- Possible parking changes announced for 2017-2018 academic school year
- Recent New York legislature may impact Quinnipiac enrollment
- Power at the plate
- Chase Priskie named 2017-18 men’s ice hockey team captain at banquet
- Peter Kiss leaving Quinnipiac men’s basketball for Rutgers
- Quinnipiac splits doubleheader against Siena
- Baseball cruises to 13-1 victory over Saint Peter’s
- Rick Seeley court documents date abuse since 2009-2010
- SGA approves 2017-2018 budgets
- Quinnipiac to host 2019 Women’s Frozen Four
Getting in full swing: softball starts conference play
Quinnipiac softball saw its season end in the Northeast Conference finals on May 12 of last year with a 32-18 record. It was the closest it had been to earning a spot in the NCAA tournament in the history of the program.
This year, it sits at 7-19 having just began its conference schedule playing two games so far. With 25 games remaining in the season, the Bobcats are looking to make a strong playoff push.
One of the essential qualities in a pitcher that leads a team to the playoffs is duration. Having pitched 193.1 innings, 56.4 percent of the team’s total innings last season, Heather Schwartzburg gave her team plenty of opportunities. She went 20-6 with 22 complete games and her an impressive 1.52 ERA.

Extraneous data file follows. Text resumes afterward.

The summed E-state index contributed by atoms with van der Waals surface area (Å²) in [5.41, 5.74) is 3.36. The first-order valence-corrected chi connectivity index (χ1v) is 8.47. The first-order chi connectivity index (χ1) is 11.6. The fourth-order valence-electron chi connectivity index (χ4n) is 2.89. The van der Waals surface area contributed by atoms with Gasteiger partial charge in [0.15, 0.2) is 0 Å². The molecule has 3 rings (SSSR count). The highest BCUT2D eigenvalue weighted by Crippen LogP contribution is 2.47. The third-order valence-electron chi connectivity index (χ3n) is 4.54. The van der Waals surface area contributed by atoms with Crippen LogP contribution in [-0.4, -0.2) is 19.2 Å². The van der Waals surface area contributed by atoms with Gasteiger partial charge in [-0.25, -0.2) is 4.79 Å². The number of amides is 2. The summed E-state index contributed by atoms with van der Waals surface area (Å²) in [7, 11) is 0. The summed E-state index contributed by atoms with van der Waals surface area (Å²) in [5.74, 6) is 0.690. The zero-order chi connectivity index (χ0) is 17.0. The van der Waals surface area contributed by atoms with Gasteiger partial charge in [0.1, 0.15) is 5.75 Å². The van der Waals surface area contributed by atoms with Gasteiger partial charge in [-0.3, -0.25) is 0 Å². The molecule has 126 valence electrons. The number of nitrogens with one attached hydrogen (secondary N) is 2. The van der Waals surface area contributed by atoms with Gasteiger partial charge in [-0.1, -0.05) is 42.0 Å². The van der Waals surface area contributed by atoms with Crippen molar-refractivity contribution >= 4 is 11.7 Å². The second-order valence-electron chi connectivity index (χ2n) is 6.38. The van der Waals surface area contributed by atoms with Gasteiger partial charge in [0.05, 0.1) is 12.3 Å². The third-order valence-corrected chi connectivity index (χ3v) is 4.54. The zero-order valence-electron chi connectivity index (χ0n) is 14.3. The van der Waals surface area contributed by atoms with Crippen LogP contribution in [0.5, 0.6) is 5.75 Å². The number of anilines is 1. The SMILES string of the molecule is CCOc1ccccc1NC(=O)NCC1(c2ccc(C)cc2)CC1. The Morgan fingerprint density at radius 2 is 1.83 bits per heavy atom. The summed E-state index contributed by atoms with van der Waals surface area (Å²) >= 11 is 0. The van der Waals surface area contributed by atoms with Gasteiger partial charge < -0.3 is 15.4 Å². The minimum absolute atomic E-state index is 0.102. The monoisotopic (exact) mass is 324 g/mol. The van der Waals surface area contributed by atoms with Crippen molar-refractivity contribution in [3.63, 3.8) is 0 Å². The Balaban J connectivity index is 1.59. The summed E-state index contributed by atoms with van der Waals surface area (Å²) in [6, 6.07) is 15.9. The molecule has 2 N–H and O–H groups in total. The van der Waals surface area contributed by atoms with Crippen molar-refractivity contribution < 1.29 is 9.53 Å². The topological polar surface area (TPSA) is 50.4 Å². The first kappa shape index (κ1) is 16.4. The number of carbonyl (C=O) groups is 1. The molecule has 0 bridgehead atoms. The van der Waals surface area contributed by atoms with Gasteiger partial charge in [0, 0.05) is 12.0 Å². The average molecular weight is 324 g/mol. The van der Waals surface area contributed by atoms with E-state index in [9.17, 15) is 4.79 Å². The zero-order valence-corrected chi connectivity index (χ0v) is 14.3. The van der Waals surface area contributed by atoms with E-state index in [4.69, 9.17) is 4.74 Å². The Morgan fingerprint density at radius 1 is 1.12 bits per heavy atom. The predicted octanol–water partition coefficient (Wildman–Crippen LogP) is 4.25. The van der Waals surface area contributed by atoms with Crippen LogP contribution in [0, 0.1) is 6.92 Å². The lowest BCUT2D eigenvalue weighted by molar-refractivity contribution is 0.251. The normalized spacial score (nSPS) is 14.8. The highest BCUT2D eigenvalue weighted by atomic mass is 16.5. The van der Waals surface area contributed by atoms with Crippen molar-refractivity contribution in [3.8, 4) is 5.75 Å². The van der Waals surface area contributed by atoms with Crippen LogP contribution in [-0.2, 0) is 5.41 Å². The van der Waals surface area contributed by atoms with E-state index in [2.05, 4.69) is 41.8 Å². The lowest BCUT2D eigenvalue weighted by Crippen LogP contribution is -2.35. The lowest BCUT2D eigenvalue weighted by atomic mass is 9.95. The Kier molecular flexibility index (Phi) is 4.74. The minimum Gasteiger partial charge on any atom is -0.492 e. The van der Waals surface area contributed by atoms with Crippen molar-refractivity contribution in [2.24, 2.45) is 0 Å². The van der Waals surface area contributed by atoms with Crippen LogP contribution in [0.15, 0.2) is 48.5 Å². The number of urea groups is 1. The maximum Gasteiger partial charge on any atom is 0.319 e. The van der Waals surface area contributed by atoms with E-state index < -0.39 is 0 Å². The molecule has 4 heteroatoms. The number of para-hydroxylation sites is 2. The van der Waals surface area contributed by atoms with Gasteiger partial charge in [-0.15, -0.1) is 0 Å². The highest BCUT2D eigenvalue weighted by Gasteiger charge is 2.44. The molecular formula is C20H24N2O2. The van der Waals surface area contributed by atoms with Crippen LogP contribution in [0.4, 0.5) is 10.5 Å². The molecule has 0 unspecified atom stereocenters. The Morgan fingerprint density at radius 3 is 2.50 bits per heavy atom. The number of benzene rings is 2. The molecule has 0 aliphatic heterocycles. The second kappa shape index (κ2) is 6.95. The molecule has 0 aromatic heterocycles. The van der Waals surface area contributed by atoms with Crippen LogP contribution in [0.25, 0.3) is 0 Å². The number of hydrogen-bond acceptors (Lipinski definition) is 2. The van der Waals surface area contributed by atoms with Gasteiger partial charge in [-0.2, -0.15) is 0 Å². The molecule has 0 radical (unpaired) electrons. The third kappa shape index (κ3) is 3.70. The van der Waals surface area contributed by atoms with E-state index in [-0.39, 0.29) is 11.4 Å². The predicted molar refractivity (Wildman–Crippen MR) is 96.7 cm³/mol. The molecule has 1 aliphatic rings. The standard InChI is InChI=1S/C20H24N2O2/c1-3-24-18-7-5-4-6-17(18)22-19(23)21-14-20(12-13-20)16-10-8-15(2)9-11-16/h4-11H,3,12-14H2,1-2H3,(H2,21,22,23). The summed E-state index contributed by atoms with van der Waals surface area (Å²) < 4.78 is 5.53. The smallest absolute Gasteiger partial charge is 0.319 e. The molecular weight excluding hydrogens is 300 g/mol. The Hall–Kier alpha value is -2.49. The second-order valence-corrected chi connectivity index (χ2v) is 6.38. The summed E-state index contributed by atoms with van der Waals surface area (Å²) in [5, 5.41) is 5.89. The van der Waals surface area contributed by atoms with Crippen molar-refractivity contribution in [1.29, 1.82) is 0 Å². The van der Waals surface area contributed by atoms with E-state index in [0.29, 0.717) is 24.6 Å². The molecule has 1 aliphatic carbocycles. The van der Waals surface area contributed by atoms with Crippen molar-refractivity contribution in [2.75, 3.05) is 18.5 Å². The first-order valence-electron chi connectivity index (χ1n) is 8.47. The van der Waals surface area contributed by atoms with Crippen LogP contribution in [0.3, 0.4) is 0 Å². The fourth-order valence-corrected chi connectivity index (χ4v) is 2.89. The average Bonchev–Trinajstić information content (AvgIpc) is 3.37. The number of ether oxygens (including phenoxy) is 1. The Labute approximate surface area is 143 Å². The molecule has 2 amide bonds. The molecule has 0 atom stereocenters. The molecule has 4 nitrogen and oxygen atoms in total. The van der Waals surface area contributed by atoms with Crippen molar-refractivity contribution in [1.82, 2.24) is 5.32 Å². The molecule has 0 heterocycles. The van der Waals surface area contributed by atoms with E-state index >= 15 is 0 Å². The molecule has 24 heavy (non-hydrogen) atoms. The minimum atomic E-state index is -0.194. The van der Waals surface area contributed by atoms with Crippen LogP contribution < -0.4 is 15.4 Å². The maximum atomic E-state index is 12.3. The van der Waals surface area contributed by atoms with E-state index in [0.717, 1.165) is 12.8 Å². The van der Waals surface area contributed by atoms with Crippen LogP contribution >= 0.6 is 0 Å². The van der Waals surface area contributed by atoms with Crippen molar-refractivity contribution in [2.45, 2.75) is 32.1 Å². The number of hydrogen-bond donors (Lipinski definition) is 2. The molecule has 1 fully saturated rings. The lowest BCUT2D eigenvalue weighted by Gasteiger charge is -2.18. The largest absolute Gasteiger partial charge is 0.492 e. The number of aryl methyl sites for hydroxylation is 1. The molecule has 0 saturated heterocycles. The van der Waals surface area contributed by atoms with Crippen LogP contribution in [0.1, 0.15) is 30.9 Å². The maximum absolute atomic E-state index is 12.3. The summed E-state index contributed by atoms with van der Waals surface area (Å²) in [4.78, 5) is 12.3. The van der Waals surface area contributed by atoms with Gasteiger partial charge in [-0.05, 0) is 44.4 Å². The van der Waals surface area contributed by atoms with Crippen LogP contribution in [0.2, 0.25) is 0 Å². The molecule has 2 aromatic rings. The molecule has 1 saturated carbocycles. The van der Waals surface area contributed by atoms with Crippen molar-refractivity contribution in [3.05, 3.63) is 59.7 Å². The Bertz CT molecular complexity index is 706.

Pitching has been the crutch for Quinnipiac this season. The team leader in ERA and innings is Hannah Lindsley with 4.13 and 59.1, respectively. Overall, the team lets up 5.49, compared to its opponent average of 2.71 runs allowed. Lindsley is only a sophomore and with three freshman pitchers behind her,experience will be a major contributor.
The future is also bright for freshman left fielder Courtney Solt, from Boyertown, Pa. In her first year she has has a team-high .371 average and leads the team in AB (89), hits (33), runs (18), and stolen bases (five). In addition, she is second on the team in OBP with .398 and third in SLG with .449.
A statistic called Runs created per 27 outs (RC/27) measures how many runs a team would score if it consisted of nine clones of the same player. The team averages about four runs each game, but if the team consisted of nine copies of Courtney Solt, the team would score 7.24 runs a game. If this were the case, the team would have at least seven more wins (not counting draws).
Another player having a strong season is junior power hitter Jordan Paolucci. Paolucci sat out the majority of last season after a season-ending injury. This season she has come back and already has six home runs, a triple and 22 RBIs. She also has earned a .579 SLG which is second on the team. Her ability to swing the bat has also led to a team high 18 strikeouts. To ￼make a playoff push, her bat needs to make solid contact, and often.
Last season, Monmouth made it into the NEC tournament with a .500 record. Five NEC teams currently hold a record above that. A high number of conference wins, improved pitching, and continued efficient hitting may earn them a spot.